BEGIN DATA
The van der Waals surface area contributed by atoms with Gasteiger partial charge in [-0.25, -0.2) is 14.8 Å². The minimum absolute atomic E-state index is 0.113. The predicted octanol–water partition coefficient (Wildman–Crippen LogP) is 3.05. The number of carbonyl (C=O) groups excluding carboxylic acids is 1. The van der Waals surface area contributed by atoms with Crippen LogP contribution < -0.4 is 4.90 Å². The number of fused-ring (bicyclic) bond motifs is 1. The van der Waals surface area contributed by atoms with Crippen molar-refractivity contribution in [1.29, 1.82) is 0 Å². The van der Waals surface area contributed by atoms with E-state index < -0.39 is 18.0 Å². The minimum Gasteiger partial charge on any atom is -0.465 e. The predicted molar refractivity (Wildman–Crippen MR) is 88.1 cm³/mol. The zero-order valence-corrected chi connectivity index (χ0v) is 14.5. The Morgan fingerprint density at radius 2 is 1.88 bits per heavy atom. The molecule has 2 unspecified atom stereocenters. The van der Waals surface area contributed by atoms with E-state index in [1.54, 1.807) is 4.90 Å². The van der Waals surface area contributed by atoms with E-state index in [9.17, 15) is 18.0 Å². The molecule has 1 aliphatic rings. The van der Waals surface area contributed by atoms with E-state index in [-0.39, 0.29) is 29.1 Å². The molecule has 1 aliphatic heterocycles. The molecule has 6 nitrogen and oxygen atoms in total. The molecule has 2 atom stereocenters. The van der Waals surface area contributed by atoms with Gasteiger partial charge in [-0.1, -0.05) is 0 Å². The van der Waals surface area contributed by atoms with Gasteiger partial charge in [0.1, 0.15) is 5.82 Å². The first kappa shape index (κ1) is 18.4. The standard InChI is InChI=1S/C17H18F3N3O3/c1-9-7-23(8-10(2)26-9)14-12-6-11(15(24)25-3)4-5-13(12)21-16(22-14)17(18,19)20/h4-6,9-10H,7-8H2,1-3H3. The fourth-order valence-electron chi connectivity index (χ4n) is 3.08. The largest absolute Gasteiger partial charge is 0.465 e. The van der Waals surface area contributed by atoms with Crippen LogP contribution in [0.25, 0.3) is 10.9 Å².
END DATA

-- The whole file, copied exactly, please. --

The van der Waals surface area contributed by atoms with Gasteiger partial charge in [-0.25, -0.2) is 14.8 Å². The minimum absolute atomic E-state index is 0.113. The predicted octanol–water partition coefficient (Wildman–Crippen LogP) is 3.05. The number of carbonyl (C=O) groups excluding carboxylic acids is 1. The van der Waals surface area contributed by atoms with Crippen LogP contribution < -0.4 is 4.90 Å². The number of fused-ring (bicyclic) bond motifs is 1. The van der Waals surface area contributed by atoms with Crippen molar-refractivity contribution in [1.29, 1.82) is 0 Å². The van der Waals surface area contributed by atoms with E-state index < -0.39 is 18.0 Å². The minimum Gasteiger partial charge on any atom is -0.465 e. The predicted molar refractivity (Wildman–Crippen MR) is 88.1 cm³/mol. The zero-order valence-corrected chi connectivity index (χ0v) is 14.5. The Morgan fingerprint density at radius 2 is 1.88 bits per heavy atom. The molecule has 2 unspecified atom stereocenters. The van der Waals surface area contributed by atoms with E-state index in [1.54, 1.807) is 4.90 Å². The van der Waals surface area contributed by atoms with E-state index in [9.17, 15) is 18.0 Å². The molecule has 1 aliphatic rings. The van der Waals surface area contributed by atoms with E-state index in [-0.39, 0.29) is 29.1 Å². The molecule has 1 aliphatic heterocycles. The molecule has 6 nitrogen and oxygen atoms in total. The molecule has 2 atom stereocenters. The van der Waals surface area contributed by atoms with Gasteiger partial charge in [-0.1, -0.05) is 0 Å². The van der Waals surface area contributed by atoms with Gasteiger partial charge in [0.1, 0.15) is 5.82 Å². The first kappa shape index (κ1) is 18.4. The standard InChI is InChI=1S/C17H18F3N3O3/c1-9-7-23(8-10(2)26-9)14-12-6-11(15(24)25-3)4-5-13(12)21-16(22-14)17(18,19)20/h4-6,9-10H,7-8H2,1-3H3. The fourth-order valence-electron chi connectivity index (χ4n) is 3.08. The largest absolute Gasteiger partial charge is 0.465 e. The van der Waals surface area contributed by atoms with Crippen LogP contribution in [0.25, 0.3) is 10.9 Å².